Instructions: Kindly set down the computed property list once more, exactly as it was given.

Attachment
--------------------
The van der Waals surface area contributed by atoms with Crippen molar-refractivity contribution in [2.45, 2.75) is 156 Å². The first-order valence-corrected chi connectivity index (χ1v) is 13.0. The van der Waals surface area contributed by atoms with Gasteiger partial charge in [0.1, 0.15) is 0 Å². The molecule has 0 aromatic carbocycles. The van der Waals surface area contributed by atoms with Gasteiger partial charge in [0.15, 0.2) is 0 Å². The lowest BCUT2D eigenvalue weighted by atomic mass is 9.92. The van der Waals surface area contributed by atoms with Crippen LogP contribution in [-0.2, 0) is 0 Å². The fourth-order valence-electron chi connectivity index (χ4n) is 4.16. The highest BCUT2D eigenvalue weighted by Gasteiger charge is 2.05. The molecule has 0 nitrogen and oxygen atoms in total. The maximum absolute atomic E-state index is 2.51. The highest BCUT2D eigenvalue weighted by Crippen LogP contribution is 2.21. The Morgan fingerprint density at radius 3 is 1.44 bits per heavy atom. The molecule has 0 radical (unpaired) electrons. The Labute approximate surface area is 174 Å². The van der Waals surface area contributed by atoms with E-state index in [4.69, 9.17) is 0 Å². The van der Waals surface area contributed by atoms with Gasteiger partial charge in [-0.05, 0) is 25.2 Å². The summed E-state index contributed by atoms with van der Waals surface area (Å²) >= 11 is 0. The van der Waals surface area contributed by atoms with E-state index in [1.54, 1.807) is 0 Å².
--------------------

The van der Waals surface area contributed by atoms with Crippen molar-refractivity contribution in [2.45, 2.75) is 156 Å². The first-order valence-corrected chi connectivity index (χ1v) is 13.0. The van der Waals surface area contributed by atoms with Gasteiger partial charge in [0.1, 0.15) is 0 Å². The molecule has 0 aromatic carbocycles. The van der Waals surface area contributed by atoms with Gasteiger partial charge in [0.15, 0.2) is 0 Å². The lowest BCUT2D eigenvalue weighted by atomic mass is 9.92. The van der Waals surface area contributed by atoms with Crippen LogP contribution in [-0.2, 0) is 0 Å². The fourth-order valence-electron chi connectivity index (χ4n) is 4.16. The highest BCUT2D eigenvalue weighted by Gasteiger charge is 2.05. The molecule has 0 nitrogen and oxygen atoms in total. The maximum absolute atomic E-state index is 2.51. The highest BCUT2D eigenvalue weighted by Crippen LogP contribution is 2.21. The Morgan fingerprint density at radius 3 is 1.44 bits per heavy atom. The molecule has 0 radical (unpaired) electrons. The Labute approximate surface area is 174 Å². The van der Waals surface area contributed by atoms with E-state index in [4.69, 9.17) is 0 Å². The van der Waals surface area contributed by atoms with Gasteiger partial charge in [-0.05, 0) is 25.2 Å². The summed E-state index contributed by atoms with van der Waals surface area (Å²) >= 11 is 0. The van der Waals surface area contributed by atoms with E-state index in [1.54, 1.807) is 0 Å².